Parallel Computational Fluid Dynamics:

Implementations and Results Using Parallel Computers

A. Ecer, J. Periaux, N. Satofuka and S. Taylor (Editors)

9 1995 Elsevier Science B.V. All rights reserved.

97

Numerical Simulation of Reacting Mixing Layer with Combined Parallel

Approach

Edgard Kessy, Alexei Stoukov and Dany Vandromme ~

~LMFN, INSA of Rouen, URA-CNRS 230-CORIA, 76821 Mont Saint Aignan CEDEX,

France

This work concerns the parallelization of an explicit algorithm for the simulation of

compressible reacting gas flows, applied to supersonic mixing layers.

The reactive Navier-Stokes equations are characterized by three tightly coupled physical

phenomena, i.e. the convection, diffusion and chemical source terms. To compute the

chemical source terms, full complex chemistry is used. By considering the elapsed time

for solving the problem, the numerical treatment of the chemical source terms takes about

75% of the total execution time.

The main goal of the present work is to reduce the relative cost of chemical source

terms calculation and also to optimize the global cost of the procedure resolution by the

use of parallel computation.

1. Choice of Parallel Approach

On parallel architectures, computations are executed simultaneously on several pro-

cessors. To achieve this goal, the algorithm is divided into several independent tasks.

All tasks can be executed simultaneously and communicate with each other during the

execution.

Two different types of parallel methodologies exist: data-parallelism and control paral-

lelism [14]. The first approach relies on the fact that each processor performs at a given

time the same instruction on different data. This approach exploits the great potential

of massively parallel computers, SIMD (Single Instruction Multiple Data) architectures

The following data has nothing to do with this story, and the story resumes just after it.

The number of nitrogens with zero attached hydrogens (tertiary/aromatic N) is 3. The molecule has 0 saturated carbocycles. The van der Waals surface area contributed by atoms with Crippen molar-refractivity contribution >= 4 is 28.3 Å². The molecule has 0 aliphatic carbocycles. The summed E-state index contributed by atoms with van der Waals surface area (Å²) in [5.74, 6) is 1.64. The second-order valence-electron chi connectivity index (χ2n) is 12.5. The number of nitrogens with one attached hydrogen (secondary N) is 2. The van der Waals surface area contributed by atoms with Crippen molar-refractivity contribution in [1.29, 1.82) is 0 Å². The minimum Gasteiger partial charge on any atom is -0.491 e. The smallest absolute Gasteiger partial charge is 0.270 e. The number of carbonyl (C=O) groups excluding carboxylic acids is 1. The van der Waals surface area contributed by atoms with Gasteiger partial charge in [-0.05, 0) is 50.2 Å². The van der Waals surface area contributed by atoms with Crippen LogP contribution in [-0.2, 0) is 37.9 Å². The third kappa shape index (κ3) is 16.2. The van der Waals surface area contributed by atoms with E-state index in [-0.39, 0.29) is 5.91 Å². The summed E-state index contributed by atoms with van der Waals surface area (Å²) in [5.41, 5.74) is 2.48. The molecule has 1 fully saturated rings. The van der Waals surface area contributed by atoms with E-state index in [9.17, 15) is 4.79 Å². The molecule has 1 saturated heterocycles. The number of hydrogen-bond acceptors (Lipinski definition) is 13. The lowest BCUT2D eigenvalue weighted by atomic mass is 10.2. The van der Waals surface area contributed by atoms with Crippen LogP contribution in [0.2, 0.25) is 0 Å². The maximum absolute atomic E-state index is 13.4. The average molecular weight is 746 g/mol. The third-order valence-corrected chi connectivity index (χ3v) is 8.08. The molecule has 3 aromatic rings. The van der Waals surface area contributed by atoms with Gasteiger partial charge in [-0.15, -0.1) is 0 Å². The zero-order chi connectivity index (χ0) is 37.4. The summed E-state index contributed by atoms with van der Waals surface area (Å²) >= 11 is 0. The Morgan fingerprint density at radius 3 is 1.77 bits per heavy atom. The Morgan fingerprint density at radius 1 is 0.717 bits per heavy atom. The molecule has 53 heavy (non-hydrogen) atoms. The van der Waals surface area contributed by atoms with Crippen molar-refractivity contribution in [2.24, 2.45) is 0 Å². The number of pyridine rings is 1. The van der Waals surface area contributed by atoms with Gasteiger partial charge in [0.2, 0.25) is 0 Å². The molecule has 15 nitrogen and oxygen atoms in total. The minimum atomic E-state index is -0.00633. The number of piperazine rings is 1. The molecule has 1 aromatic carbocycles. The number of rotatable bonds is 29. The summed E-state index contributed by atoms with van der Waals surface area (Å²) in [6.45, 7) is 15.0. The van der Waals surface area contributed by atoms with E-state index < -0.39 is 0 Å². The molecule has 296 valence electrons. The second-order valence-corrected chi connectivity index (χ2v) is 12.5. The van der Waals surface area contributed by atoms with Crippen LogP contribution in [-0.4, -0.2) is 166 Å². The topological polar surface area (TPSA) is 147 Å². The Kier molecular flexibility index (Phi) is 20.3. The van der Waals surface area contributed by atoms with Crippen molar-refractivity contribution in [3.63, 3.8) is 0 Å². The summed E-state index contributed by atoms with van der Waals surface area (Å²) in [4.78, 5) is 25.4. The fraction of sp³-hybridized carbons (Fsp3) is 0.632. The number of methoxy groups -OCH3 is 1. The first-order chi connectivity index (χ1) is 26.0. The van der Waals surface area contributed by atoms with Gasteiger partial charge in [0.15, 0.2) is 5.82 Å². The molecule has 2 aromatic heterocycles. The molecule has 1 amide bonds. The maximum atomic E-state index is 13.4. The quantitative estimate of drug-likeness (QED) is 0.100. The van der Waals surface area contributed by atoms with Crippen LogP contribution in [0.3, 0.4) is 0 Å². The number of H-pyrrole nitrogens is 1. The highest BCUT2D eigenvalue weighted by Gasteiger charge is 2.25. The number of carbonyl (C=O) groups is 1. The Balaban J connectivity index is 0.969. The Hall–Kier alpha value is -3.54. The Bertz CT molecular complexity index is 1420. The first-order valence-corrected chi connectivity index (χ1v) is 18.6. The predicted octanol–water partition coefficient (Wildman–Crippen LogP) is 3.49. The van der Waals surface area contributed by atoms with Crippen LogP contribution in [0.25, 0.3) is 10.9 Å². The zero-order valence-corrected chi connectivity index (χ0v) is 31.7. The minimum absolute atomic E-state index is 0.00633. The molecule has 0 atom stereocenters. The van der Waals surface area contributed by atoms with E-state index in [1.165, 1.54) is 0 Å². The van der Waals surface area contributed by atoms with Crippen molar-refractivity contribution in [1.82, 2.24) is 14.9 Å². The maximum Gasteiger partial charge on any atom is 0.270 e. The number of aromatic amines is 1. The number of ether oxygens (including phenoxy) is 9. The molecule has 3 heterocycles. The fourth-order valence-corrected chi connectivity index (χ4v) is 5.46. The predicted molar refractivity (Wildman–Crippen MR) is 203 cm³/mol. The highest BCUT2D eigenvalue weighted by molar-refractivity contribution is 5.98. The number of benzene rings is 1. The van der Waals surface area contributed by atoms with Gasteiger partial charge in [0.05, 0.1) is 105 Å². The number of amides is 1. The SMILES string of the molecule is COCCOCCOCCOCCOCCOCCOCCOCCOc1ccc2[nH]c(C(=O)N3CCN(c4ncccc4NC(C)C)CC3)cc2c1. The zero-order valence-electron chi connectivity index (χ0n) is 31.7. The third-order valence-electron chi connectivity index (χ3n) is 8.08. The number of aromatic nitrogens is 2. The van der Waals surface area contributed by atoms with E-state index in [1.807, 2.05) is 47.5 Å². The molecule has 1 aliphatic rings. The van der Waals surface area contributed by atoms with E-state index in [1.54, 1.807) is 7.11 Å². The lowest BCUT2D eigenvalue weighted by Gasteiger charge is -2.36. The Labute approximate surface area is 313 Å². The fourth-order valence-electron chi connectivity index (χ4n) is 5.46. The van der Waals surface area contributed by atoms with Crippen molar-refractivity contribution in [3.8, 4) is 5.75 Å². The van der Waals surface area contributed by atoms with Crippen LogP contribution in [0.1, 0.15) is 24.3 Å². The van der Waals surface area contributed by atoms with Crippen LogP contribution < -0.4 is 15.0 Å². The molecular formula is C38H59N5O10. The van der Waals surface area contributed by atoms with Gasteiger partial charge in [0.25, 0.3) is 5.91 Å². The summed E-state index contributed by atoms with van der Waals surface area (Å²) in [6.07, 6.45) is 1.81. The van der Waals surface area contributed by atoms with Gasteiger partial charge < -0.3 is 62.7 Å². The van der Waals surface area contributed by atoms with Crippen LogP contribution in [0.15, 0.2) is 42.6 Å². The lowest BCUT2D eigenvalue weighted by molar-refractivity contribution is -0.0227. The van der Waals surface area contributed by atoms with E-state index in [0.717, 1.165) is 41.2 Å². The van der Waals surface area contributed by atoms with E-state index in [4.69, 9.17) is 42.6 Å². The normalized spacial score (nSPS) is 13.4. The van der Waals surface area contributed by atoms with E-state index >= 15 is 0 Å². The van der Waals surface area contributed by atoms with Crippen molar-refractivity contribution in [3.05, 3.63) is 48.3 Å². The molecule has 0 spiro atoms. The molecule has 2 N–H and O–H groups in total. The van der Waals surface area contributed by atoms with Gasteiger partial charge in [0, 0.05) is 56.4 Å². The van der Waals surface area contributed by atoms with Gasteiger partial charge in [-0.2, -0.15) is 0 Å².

[11].

In the control-parallelism approach, the computational problem is divided into a number

of independent tasks, with different processors performing different tasks in parallel. This

approach is adapted to multi-processor computers, MIMD (Multiple Instruction Multiple

Data) architectures [1].

In order to use MIMD computers very efficiently, the granularity of tasks should be as

large as possible. In CFD the decomposition of the computational domain is the most

efficient technique in order to increase the granularity of tasks for MIMD architectures

[5]. This technique (the so-called multi-domain technique) consists in partitioning the

computational domain into a number of blocks, and to distribute blocks onto different

processors [4]. However, there is still a problem to maintain a well balanced decomposition.

The choice of the adopted parallel approach is influenced by the numerical algorithm.

98

However, one can notice that data-parallel and control-parallel approaches can both be

combined [12]. By considering that in most reacting flows, reacting and non-reacting zones

occur simultaneously, the computation of chemical source terms can be restricted to the

reactive region. Thus a decomposition efficient for pure hydro dynamical problem becomes

inefficient when the reacting zone dimensions differ greatly between blocks. In such a way,

the standard multi-block technique is no longer well suited for the reacting flow. In this

paper, a multi-block technique is used for convective and diffusive terms, whereas SPMD

(Single Program Multiple Data) or SIMD approach is employed for chemical source terms.

Figure 1. Flow configuration

2. Flow configuration, physical, chemical and mathematical model

Figure 1 shows the physical model considered in the present study. It consists of two

chemically active hydrogen and air streams with different stream wise velocities. The

spatial mixing of reacting streams has been simulated in a two-dimensional domain.

The static pressure at the inlet side is the same

for both streams. To prescribe the inlet condi-

tions the self similar solution of the compress-

ible mixing layer [9] is used at the inlet with

a vorticity thickness equal to 0.05 of the trans-

verse length. The inlet conditions are presented

in Table 1.

Table 1

Stream Velocity Mach Pressure Temperature Convective

m/s

number

Pa K

Mach number

/-/2 3000 1.24 1.013-l0 s 930- 1000 0.446

AIR

1780 2.803

The flow evolution is governed by the unsteady compressible Navier-Stokes equations

coupled with the energy and species transport equations. These equations are written in

two-dimensional form as:

OU OF(U) OG(U) = S(U)

(1)

O----t -~ Ox t Oy

where the variable vector, the convective and diffusive fluxes and source terms are defined

respectively by:

U = [Pl,""",

Pnsp, pu, pv, pet] T

F=Fc+Fv G=Gc+Gv

Fc

= [plu,"',

PnspU, pUU + P, puv, (pet + p)u] T

[

Fv = - ~rylx, . . . , ~ryn~.px , ~rx~, cr~y, cr~u + axvv - q~

Gc

= [Plv,"',

PnspV, pVU, pVV -t- p, (pet + p)v] T

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